Independents to become biggest bloc in Senate, but they're still '3rd class' senators
Conservative senators control powerful selection, internal economy committees
Prime Minister Justin Trudeau's push to populate the Senate with Independent senators is in full swing, and they are poised to form a plurality in the Red Chamber after the next round of appointments, but they remain shut out of key positions of power.
Most decisions, including who sits on the committees where Senate business is done, are still made by the leadership of the Conservative and Liberal Senate caucuses. Independent senators also are awarded much less money for research.
While the appointments process has been upended by Trudeau's reforms, the upper house has so far done little to change its governance structure, meaning non-affiliated senators have had trouble participating fully in the house's business, according to the government's representative in the Senate, Peter Harder. Harder says he is prepared to take action to correct this imbalance.
Until now, it has been difficult for non-affiliated senators to sit on committees of their choosing because membership is controlled by the two parties. Now there isn't a single Independent on the Senate's selection committee, which is chaired by Conservative Senator Don Plett.
This has led to a meaningful gap. After Thursday's appointments, non-affiliated senators now comprise 34 per cent of the Red Chamber and yet they only have 17 per cent of the seats on committees. Moreover, Conservatives will soon have less than 40 per cent of the seats in the Senate, but a majority on all committees.
If you're not a partisan, you're a third-class citizen ... as long as the partisan caucuses are in control of who sits where, who gets budgets, how economic matters with respect to the Senate are determined- Hugh Segal, former Conservative senator
It is at committee that legislation is studied and debated, and where senators can best exercise their "sober second thought" function.
If Independents can't dislodge partisan control through negotiations, Harder says he will introduce a "sessional order," which would force a vote in the chamber on reconstituting all senate committees to ensure equity and proportionality.
"The challenge is that things move so slowly, and we have to be able to gain the political will within the chamber to respond more quickly with real results, as opposed to longer debates," he said in an interview with CBC News.
Harder says he and the Independent senators would like to see a change more quickly, and his patience is limited.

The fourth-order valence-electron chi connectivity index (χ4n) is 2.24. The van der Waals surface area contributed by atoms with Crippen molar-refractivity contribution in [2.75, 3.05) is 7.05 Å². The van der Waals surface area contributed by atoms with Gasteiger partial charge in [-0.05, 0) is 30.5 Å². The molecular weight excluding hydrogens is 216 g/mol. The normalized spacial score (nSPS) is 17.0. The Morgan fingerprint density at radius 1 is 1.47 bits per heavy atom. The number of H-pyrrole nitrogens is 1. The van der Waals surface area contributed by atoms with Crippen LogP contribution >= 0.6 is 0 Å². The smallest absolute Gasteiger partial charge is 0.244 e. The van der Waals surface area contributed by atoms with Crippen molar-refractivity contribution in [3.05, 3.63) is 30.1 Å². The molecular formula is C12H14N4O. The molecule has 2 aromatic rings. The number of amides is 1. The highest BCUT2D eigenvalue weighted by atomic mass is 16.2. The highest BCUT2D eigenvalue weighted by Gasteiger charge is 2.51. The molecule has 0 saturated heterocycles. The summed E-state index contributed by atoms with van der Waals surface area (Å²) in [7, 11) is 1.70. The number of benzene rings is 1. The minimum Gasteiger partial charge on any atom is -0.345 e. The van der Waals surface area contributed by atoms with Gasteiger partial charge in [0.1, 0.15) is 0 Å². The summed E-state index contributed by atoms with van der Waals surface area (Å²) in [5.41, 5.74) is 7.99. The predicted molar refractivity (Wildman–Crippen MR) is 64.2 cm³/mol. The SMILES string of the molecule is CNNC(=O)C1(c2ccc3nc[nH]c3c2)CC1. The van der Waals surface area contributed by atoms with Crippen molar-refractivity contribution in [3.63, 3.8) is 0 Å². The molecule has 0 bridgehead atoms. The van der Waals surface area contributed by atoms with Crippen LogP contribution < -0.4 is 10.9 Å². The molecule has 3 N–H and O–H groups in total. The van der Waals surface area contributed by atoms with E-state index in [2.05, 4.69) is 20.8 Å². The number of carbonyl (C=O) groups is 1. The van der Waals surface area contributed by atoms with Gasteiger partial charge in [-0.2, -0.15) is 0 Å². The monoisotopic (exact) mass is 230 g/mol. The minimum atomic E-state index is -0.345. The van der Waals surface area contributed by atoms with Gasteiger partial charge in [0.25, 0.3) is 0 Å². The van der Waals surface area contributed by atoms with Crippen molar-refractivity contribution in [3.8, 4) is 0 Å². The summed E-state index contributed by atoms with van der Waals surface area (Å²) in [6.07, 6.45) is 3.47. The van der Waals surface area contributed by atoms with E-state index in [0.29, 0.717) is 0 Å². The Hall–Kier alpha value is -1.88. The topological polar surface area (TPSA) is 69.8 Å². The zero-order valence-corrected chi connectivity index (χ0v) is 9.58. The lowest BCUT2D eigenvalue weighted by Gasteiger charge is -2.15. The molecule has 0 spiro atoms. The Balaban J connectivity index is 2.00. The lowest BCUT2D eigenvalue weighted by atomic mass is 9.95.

Another possible option is proroguing Parliament, and clearing the decks to reset committee membership, something Harder said is not a priority of the government at this point in the session.
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A recent report from the Senate committee on modernization suggested expanding the definition of "caucus" to include groups of nine or more senators "formed for a parliamentary purpose," which would give those senators access to Senate resources — namely bigger research budgets — and would make it easier for Independent senators to be represented on committees.
Change moving too slowly
Plett, of Manitoba, voted to adjourn debate on the committee's recommendations, a signal that the Conservative caucus is intent on delaying some of the proposed reforms.
"Everybody's for modernization as long as nothing changes," Harder said of Plett's move. "I don't think the pace of change ought to proceed at the rate of preference of the slowest personality. We need to find a way of galvanizing action."
Senator Elaine McCoy, the facilitator of the Independent Senators Group, said the partisans are dragging their heels. "So far, we haven't seen any particularly firm commitment to moving quickly."
Former Conservative Senator Hugh Segal, who has penned a new report calling for major changes to how the body operates, said at the Senate's modernization committee Wednesday that status quo is untenable.
"If you're not a partisan, you're a third-class citizen ... as long as the partisan caucuses are in control of who sits where, who gets budgets, how economic matters with respect to the Senate are determined," he said.
"Any continued partisan control ... simply reduces duly vetted and appointed Independent senators to less than robust participants, whose role is solely determined by those with inherited partisan control from a previous parliament."
Harder said Segal is highlighting a "true reality" and is "appropriately chastising the Senate for moving too slowly."
Disparity in research money
The Senate's all-powerful internal economy committee, which essentially runs the chamber behind closed doors, and adjudicates disputes, is also controlled by the Conservatives — with former Speaker Leo Housakos in the driver's seat.
There are two non-affiliated members of that committee, Senators Larry Campbell and John Wallace, but they were appointed as partisans and only recently left their respective caucuses.
There is also a great disparity in how research money is allocated, Harder maintains, because it is doled out through the partisan caucuses.
Each Independent senator has a research budget of only $7,000, while members of the Senate Liberal caucus have $1.06 million, which translates into roughly $50,000 for each of their 21 senators.
Harder said Thursday he believes all of the research dollars should be dealt out equally to all 105 members of the Red Chamber.